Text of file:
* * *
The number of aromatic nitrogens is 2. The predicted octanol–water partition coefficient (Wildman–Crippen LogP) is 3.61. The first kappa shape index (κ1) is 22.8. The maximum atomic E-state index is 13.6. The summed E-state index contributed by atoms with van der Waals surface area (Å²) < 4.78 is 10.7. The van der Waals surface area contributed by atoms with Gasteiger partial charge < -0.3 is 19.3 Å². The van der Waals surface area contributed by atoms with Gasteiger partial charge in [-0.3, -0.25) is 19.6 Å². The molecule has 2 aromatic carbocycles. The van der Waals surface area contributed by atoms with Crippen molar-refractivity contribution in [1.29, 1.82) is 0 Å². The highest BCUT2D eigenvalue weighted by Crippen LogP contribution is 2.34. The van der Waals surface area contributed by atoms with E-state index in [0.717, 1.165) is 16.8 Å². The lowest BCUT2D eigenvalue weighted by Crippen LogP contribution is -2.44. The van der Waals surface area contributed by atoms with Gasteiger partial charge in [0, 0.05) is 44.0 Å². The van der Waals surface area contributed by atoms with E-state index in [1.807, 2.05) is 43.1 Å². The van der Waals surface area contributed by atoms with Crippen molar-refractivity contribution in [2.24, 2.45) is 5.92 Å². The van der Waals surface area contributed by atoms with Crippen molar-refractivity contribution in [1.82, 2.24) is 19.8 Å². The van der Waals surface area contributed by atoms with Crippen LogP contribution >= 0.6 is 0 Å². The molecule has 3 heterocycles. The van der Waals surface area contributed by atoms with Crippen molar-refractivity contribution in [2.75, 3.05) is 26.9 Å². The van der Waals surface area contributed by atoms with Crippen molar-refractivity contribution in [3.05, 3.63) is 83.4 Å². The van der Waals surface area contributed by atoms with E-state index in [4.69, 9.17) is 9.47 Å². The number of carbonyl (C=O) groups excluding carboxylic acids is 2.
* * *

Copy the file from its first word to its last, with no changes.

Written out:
The number of aromatic nitrogens is 2. The predicted octanol–water partition coefficient (Wildman–Crippen LogP) is 3.61. The first kappa shape index (κ1) is 22.8. The maximum atomic E-state index is 13.6. The summed E-state index contributed by atoms with van der Waals surface area (Å²) < 4.78 is 10.7. The van der Waals surface area contributed by atoms with Gasteiger partial charge < -0.3 is 19.3 Å². The van der Waals surface area contributed by atoms with Gasteiger partial charge in [-0.3, -0.25) is 19.6 Å². The molecule has 2 aromatic carbocycles. The van der Waals surface area contributed by atoms with Crippen molar-refractivity contribution in [1.29, 1.82) is 0 Å². The highest BCUT2D eigenvalue weighted by Crippen LogP contribution is 2.34. The van der Waals surface area contributed by atoms with E-state index in [0.717, 1.165) is 16.8 Å². The lowest BCUT2D eigenvalue weighted by Crippen LogP contribution is -2.44. The van der Waals surface area contributed by atoms with Gasteiger partial charge in [0, 0.05) is 44.0 Å². The van der Waals surface area contributed by atoms with E-state index in [1.807, 2.05) is 43.1 Å². The van der Waals surface area contributed by atoms with Crippen molar-refractivity contribution in [2.24, 2.45) is 5.92 Å². The van der Waals surface area contributed by atoms with Crippen molar-refractivity contribution in [1.82, 2.24) is 19.8 Å². The van der Waals surface area contributed by atoms with Crippen LogP contribution >= 0.6 is 0 Å². The molecule has 3 heterocycles. The van der Waals surface area contributed by atoms with Crippen molar-refractivity contribution in [2.75, 3.05) is 26.9 Å². The van der Waals surface area contributed by atoms with Crippen molar-refractivity contribution in [3.05, 3.63) is 83.4 Å². The van der Waals surface area contributed by atoms with E-state index in [4.69, 9.17) is 9.47 Å². The number of carbonyl (C=O) groups excluding carboxylic acids is 2.